We hypothesize that reducing dietary GL in the adjuvant setting will improve survival in patients with locoregional colon or rectal cancer. As an initial step in testing this hypothesis prospectively, it is necessary to demonstrate the feasibility of following a low GL diet in this patient population and determine the necessary resources to achieve compliance. Our intervention consisted of in-person contact (educational and supportive resources) with a dietitian, given evidence that dietitian-led and tailored interventions increase dietary compliance (29-31). We also evaluated the dietitian service resources necessary to facilitate adherence to and acceptability of the diet. In correlative analysis we evaluated the effect of lowering the dietary GL on BMI, lipid metabolism and other pro-oncogenic intermediaries of cellular metabolism. We present the following article in accordance with the TREND reporting checklist (available at: http://dx.doi.org/10.21037/jgo-20-330).
The study was approved by the Institutional Review Board at Seidman Cancer Center, University Hospitals Cleveland Medical Center, and utilized the Reliant Review at Metrohealth Medical Center (University Hospitals 01-14-07C, MetroHealth 15-00732). The study was conducted in accordance with the Declaration of Helsinki (as revised in 2013).
Eligible patients were 18 years or older, English speaking, with a history of stage I-III colon or rectal cancer who had undergone definitive therapy (surgery with or without chemotherapy and/or radiation therapy), and regularly consumed a diet with a daily GL (using white bread reference) >150, as estimated through a 3-day self-reported food record. They also needed to be readily available for a 3-month period and agreeable to participate in regular dietary adherence assessments.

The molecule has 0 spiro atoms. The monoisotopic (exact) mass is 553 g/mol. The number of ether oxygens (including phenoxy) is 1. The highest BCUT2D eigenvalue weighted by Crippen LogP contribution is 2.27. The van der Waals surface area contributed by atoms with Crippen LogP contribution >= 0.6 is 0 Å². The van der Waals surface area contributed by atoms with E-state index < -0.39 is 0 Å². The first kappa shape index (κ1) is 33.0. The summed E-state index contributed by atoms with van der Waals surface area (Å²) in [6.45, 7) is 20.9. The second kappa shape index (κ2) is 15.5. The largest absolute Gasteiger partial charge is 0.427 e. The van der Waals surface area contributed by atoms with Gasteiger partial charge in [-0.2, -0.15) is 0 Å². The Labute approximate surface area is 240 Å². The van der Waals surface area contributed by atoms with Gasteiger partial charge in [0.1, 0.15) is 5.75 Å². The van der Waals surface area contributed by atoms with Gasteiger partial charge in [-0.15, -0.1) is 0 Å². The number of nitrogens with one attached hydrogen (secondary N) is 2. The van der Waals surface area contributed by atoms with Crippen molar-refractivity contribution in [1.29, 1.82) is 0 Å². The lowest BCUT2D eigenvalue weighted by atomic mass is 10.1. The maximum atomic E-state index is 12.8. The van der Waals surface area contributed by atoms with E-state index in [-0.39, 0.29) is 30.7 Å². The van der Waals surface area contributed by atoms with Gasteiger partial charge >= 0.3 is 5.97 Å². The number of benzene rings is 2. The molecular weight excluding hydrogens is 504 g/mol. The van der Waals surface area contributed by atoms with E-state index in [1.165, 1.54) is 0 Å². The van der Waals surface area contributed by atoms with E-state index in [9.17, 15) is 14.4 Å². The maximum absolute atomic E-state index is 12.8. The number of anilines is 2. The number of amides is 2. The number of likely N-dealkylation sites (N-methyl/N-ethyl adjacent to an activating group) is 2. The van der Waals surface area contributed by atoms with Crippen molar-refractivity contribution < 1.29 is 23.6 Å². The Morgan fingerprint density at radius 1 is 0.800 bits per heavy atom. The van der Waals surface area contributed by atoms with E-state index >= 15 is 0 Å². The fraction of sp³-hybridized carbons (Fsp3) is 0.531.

Participants were identified through medical and surgical oncology clinic referrals as well as through the tumor registries at University Hospitals Cleveland Medical Center and MetroHealth Medical Center in Cleveland, Ohio. Patients were approached at the time of their follow up visits or contacted by phone. Those identified through the tumor registry were contacted by phone and if interested were mailed a consent form and a 3-day dietary food record. They were then contacted to review the consent form and if interested, consented by phone and were contacted by a member of the bionutrition team, who provided detailed instructions on how to complete a 3-day dietary intake log and return it for screening and evaluation. If eligible, an appointment with the dietitian was made either alone or in a small group, and in-person written informed consent was obtained at that time for each participant.
Instruments and intervention